Joanna wanted to leverage dscout's Special Services team, who offer analysis and research design support. This gave her the space to direct the broader project and communicate with stakeholders, while also continuing to support her other, concurrent work. Special Services helped her identify early trends and how she could best use her limited time. They kept a close eye on the project so when it was time, Joanna could jump in and start processing.
“It was a truly collaborative and seamless process. dscout’s team became an extension of our team for the duration of the study. They helped manage the scouts and any of their questions, so I could trust that it would run smoothly even without daily check-ins. They asked what I needed help with in terms of analysis, and identified a few heroes that exemplified the emerging journeys.”
The research design was journey focused, with the goal of charting the effort and energy used by folks who work with a tax preparer. In short, Joanna and her team wanted a pulse-check on those folks TurboTax wasn't currently serving. This would help the team learn areas where they might innovate to attract interest and meet an outstanding need. Specifically, Joanna's stakeholders were curious what types of journeys exist, which high and low points are present, and how these shape peoples’ expectations.
The dscout team programmed some closed-ended questions assessing effort, confidence, communication, as well as rich media questions (like video) to get at the context of certain steps in the journey. In effect, this took Joanna and the TurboTax team to the home, car, or office with the participant. The study ran for the bulk of tax season, which gave participants the flexibility to experience (and share) their own tax journeys.
"Some people had started and finished their taxes in February and were done within two weeks or a week. For others, the process dragged on for several months. Whether they were just getting started and procrastinating to keep going, it took them longer than expected to actually find that tax preparer, or there were some additional documents they were waiting on.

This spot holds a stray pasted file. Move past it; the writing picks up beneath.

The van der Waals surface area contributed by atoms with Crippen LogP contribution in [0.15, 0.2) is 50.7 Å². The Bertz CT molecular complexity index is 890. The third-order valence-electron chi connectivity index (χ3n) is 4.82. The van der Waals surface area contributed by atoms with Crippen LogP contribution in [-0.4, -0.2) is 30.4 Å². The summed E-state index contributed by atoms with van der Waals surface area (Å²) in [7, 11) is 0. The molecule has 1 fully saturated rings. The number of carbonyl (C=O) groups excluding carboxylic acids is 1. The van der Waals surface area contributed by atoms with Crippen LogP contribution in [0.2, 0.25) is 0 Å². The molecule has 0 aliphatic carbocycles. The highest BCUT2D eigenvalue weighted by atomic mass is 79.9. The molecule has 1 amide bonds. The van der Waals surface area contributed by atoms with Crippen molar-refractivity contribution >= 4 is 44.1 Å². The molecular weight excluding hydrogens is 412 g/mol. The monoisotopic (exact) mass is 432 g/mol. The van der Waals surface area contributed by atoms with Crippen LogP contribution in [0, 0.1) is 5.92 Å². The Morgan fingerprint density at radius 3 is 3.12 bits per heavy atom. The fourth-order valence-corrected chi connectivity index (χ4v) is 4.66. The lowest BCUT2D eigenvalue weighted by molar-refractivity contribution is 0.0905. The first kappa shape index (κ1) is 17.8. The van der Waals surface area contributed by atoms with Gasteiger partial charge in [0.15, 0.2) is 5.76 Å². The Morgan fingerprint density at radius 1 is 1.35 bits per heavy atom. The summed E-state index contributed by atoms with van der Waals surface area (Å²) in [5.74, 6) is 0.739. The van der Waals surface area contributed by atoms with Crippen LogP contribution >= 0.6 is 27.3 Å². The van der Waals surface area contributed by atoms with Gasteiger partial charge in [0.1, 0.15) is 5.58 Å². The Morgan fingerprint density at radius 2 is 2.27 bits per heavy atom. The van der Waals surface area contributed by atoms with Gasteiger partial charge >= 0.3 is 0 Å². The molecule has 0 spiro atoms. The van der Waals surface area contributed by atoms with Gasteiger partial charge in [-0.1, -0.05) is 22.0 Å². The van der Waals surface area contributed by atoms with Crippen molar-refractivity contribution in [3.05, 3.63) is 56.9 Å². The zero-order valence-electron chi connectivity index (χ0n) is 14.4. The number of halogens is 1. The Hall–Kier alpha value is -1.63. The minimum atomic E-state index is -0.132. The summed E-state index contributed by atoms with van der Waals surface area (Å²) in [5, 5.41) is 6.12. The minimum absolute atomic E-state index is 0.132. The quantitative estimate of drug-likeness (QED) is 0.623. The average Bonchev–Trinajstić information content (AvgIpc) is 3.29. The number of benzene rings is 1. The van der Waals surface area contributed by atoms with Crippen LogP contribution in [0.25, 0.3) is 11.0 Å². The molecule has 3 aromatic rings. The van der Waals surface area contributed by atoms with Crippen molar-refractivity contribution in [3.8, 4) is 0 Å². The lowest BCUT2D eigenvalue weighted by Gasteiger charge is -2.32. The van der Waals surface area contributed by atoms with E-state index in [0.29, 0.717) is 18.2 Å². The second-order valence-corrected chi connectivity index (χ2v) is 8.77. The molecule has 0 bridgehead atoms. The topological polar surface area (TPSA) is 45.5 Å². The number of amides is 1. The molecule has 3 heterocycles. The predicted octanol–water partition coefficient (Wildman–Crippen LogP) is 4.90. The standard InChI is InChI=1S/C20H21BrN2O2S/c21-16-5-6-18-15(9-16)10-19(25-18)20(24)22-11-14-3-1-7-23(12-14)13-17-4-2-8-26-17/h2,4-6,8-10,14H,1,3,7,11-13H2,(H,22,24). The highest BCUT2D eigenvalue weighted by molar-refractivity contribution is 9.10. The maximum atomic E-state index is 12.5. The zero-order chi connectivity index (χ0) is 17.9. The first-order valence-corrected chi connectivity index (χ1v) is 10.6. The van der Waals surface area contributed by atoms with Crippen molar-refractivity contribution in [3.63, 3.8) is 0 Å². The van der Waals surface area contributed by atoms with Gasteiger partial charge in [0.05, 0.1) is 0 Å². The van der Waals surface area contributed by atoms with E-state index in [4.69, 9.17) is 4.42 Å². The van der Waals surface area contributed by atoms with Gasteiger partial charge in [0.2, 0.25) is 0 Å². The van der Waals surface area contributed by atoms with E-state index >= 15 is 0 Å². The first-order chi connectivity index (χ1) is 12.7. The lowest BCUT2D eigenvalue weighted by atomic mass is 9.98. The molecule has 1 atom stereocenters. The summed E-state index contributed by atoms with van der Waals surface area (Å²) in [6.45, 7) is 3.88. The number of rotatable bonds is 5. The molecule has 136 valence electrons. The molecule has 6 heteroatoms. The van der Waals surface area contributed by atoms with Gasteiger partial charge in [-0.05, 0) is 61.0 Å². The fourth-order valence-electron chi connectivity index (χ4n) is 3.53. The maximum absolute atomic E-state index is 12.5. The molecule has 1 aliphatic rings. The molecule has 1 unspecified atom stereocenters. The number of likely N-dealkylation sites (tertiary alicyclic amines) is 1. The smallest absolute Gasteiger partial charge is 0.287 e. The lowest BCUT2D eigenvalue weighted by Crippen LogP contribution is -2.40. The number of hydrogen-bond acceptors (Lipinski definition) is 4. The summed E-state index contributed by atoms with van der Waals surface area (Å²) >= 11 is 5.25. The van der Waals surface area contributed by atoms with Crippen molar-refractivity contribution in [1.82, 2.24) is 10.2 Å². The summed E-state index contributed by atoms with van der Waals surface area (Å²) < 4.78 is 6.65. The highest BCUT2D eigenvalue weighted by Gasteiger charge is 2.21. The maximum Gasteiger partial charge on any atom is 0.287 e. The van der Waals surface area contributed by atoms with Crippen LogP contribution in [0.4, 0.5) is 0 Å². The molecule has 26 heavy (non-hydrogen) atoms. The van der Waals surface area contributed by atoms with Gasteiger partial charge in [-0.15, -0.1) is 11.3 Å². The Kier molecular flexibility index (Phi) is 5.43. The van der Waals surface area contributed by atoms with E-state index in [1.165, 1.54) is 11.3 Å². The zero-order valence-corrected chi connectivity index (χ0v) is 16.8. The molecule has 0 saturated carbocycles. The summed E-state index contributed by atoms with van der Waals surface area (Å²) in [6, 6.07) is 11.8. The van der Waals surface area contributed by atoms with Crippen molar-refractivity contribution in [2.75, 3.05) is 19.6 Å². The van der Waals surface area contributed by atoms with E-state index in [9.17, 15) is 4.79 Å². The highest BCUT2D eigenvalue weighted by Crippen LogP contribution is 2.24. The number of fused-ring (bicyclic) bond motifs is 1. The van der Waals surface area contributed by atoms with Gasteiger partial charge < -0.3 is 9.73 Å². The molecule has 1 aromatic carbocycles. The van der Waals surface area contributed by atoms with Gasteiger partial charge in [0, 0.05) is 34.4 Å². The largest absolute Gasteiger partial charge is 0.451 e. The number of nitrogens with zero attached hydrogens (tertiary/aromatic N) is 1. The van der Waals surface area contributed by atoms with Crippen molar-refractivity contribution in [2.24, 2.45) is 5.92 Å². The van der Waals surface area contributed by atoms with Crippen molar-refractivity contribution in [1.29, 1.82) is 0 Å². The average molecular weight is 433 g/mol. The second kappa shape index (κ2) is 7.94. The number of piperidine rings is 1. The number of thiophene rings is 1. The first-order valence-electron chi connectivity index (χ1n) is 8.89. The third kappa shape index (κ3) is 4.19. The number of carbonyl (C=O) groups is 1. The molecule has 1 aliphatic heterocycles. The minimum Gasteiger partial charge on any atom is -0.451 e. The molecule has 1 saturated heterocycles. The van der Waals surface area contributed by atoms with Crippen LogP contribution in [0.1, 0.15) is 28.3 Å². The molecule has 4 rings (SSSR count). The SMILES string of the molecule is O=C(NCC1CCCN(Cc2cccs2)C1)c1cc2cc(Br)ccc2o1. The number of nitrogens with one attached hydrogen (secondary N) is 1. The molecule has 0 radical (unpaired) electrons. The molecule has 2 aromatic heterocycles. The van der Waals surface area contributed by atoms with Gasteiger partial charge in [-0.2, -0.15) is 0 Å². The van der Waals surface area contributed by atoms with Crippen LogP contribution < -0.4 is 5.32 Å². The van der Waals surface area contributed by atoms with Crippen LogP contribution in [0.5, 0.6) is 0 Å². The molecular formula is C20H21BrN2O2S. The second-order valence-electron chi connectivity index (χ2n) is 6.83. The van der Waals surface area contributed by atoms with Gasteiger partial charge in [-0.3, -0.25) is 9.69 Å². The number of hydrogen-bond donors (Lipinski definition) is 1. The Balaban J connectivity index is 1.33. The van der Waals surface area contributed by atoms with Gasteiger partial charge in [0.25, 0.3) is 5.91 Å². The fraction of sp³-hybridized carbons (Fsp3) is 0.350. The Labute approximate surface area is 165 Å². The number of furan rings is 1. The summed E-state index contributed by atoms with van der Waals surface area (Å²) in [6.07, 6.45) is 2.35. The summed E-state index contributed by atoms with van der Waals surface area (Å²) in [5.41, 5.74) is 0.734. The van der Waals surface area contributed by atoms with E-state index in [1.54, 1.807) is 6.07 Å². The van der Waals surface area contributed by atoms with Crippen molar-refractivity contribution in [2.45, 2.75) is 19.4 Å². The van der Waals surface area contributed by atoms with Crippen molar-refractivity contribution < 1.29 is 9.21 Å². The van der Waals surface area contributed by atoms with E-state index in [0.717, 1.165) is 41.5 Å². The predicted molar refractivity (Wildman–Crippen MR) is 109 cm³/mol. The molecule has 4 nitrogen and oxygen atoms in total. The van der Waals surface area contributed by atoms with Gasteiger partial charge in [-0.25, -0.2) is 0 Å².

“It was great also to be able to show the length and that process varies quite a bit, and to have a platform that allowed the flexibility for those who were finished quickly to just submit all the videos and be done. On the other hand, some people who wait until the last minute needed more time to capture the process and more ‘entries’ to respond to."
One of the goals was to surface the journey segments, where more collaboration could have reduced effort and increased confidence—a mix of variables important to Joanna's team.
For Joanna and team, it was the moments away from tax software that gave rich insights into this user base.
"In traditional tax prep where you go and visit an accountant—or you are in your home gathering your documents, take photos and maybe you upload them to someone—so much of that happens outside of software. That's not something that's easily captured just by recording your screen.
"This is why I loved using dscout. Because of the mobile app, it allows participants to walk around their space and show us exactly where they are storing their documents, without necessarily having to zoom in and show sensitive information. And of course, security is critical in this space, so we were able to make the participant comfortable enough by describing that we're not looking to see their personal, highly sensitive data."